This Is A Dangerous Path! You Are Meddling With Forces Beyond Our Comprehension...

Another card that has caught my eye is Lukka, Coppercoat Outcast. The planeswalker of the set that is native to Ikoria. Mono red planeswalker up to this point have been a variation on the same concept, Lukka breaks this theme. Lukka’s card, as with his character in the Sundered Bond e-book, is about creatures.

Mainly I want to focus on his second ability and how to abuse that ability to our advantage.

The first combination of cards that came to mind were token producing planeswalkers or enchantments and End-Raze Forerunners. I definitely want to do something in the sort of Saheeli, Sublime Artificer, Dovin, Grand Arbiter or even the brand new Vivien, Monster’s Advocate. All three of the mentioned planeswalkers create tokens incidentally or through their activated abilities. So then we would create said tokens and then use Lukka’s second ability to exile a token and flip over the top card of our library until we hit another creature card. In this case we will construct our deck in such a way that the only other creature to hit is End-Raze Forerunners.

This could be something that is placed in a planeswalker based shell similar to the way the early Fires of Invention deck were constructed. Basically, we’re looking at a midrange style or tap out control deck that is Jeskai based. This would mean that we have no way to actually cast the Forerunners if we draw it and that can be okay if planned for properly. Another way that this plan could be utilized is through various value creatures that you want to play in your deck anyway. The type of deck that I’m referring to would also allow Lukka, Coppercoat Outcast’s first ability to be a useful tool. A Gruul style of deck would most likely consist of Questing Beast, Gruul Spellbreaker, Skarrgan Hellkite and the like. Klothys, God of Destiny and the new Vivien would also play well in this type of strategy.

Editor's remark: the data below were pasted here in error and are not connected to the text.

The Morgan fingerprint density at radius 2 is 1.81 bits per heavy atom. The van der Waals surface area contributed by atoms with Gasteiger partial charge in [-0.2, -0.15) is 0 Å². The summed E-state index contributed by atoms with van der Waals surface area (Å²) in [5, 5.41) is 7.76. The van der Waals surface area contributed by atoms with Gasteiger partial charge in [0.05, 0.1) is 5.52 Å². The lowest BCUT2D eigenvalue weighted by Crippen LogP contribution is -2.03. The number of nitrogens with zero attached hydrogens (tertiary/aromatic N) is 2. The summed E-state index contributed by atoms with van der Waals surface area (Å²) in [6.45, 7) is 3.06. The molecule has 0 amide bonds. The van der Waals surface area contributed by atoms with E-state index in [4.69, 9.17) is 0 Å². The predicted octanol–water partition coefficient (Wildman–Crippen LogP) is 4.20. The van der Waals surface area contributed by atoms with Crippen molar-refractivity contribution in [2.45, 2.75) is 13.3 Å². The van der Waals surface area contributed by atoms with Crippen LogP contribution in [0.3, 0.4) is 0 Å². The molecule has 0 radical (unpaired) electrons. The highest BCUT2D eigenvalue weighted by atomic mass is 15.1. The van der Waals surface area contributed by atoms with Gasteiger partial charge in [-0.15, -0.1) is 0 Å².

Gruul midrange is a deck that has bounced between tier one and tier two of standard throughout this last season. We have a previous list that could simply be updated with the new cards, potentially giving the archetype new life in Ikoria standard.

It's The Monster's World And We're Just Living In It.

There is so much that we have yet to discover in Ikoria: Lair of Behemoths. Magic’s newest set contains so many powerful cards that I’m not sure we’ll have the time to try everything. That’s definitely not a terrible problem to have though. While the paper release has been pushed back until May, the Arena release is still on schedule for this coming Friday. I plan on participating in the Friday Night Magic style tournaments that Goblin Traders is hosting on the same day as the Ikoria release. Keep an eye out for a video on the Destroy Target Permanent Official YouTube page and here on of the games I play in the event.

Good luck, I hope you lose!